Truffles are rare and precious commodities that are in danger of being sullied by a number of seemingly unstoppable factors: the environmental damage being done to areas where they have traditionally grown (you can, in fact, find them growing in the Middle East if the conditions are right), as they cannot be “farmed” in the traditional sense. The other threat is the Chinese truffle, which is widely regarded as being vastly inferior in flavour. “They taste like cardboard,” says Vidoni, shaking his head.

These truffles are ­harvested without the use of dogs; ­instead armies of people rake up the earth and exhume them, with no idea whether or not they are ripe. When ­truffles are at their peak in flavour and aroma, dogs pick up on the scent, as the truffles emit certain spores when ­finally ripened. The result of this practice is, unsurprisingly, an influx of poor-quality imitations that damage the truffle’s reputation.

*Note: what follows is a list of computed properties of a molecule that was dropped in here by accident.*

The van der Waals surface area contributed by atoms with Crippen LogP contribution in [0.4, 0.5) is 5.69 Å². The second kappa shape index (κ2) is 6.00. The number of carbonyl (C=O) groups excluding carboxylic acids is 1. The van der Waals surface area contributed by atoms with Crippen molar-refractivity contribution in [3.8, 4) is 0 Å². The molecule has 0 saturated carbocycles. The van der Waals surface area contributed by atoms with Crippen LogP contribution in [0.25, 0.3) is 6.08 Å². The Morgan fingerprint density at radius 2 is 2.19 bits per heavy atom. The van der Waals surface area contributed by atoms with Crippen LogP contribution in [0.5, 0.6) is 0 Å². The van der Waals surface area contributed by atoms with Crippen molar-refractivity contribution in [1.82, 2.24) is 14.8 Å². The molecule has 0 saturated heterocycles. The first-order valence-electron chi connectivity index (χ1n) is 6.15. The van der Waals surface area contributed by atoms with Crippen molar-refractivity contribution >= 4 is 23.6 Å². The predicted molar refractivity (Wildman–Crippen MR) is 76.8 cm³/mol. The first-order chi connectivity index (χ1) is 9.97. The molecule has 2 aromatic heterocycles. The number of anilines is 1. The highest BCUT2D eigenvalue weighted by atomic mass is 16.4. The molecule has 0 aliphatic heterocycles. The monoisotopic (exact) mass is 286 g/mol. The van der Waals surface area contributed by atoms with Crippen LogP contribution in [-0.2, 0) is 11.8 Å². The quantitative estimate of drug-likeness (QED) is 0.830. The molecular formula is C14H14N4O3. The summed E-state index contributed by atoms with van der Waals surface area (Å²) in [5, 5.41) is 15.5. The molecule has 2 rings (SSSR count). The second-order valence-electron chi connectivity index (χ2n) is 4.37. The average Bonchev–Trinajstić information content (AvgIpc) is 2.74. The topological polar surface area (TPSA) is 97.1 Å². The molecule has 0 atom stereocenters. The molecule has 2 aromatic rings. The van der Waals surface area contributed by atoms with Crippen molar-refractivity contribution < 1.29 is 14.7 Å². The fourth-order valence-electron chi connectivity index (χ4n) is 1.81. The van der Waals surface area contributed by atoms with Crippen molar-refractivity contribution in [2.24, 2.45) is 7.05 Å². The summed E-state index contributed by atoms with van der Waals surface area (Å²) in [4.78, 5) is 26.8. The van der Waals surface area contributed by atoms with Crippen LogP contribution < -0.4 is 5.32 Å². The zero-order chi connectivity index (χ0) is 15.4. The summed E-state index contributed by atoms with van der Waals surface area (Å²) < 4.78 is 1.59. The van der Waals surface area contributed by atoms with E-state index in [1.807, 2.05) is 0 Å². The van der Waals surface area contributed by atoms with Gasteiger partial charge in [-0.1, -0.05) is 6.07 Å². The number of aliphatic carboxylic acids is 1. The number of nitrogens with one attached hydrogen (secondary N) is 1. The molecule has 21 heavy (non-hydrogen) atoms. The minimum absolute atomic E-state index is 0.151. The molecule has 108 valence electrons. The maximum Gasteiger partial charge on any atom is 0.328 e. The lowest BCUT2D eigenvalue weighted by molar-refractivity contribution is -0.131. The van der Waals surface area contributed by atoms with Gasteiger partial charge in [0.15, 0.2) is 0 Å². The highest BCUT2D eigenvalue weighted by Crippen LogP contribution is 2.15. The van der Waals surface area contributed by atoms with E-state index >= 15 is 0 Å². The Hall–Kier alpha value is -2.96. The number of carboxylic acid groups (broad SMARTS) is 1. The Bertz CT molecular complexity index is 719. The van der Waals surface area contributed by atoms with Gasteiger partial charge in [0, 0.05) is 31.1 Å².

Prices do reflect this – Chinese truffles fetch only a fraction of the prices of their French, Italian and, now, Australian, counterparts. Problems surface when unscrupulous dealers conceal them into batches of the real McCoy, essentially diluting the exquisite flavours that the world’s keenest restaurant patrons are so desperate to experience.

That won’t be an issue for the winners of this upcoming auction, however, with the region’s finest Italian chefs overseeing every step of the process. Vidoni hands around an example of one of his imported white truffles to assembled diners in the Casa Mia Italian restaurant at Le Méridien. People take turns breathing in its aroma, although many appear to be far from keen.

That all changes, however, when a main course of homemade linguini is served, with paper-thin shavings of the lumpy fungus liberally sprinkled on top. An explosion of nutty, aromatic flavours has everyone addicted and, suddenly, the appeal of this culinary diamond becomes crystal clear. There’s nothing else quite like it – no wonder worldwide demand outstrips supply by a factor of 50. Now, where’s that rake and hound?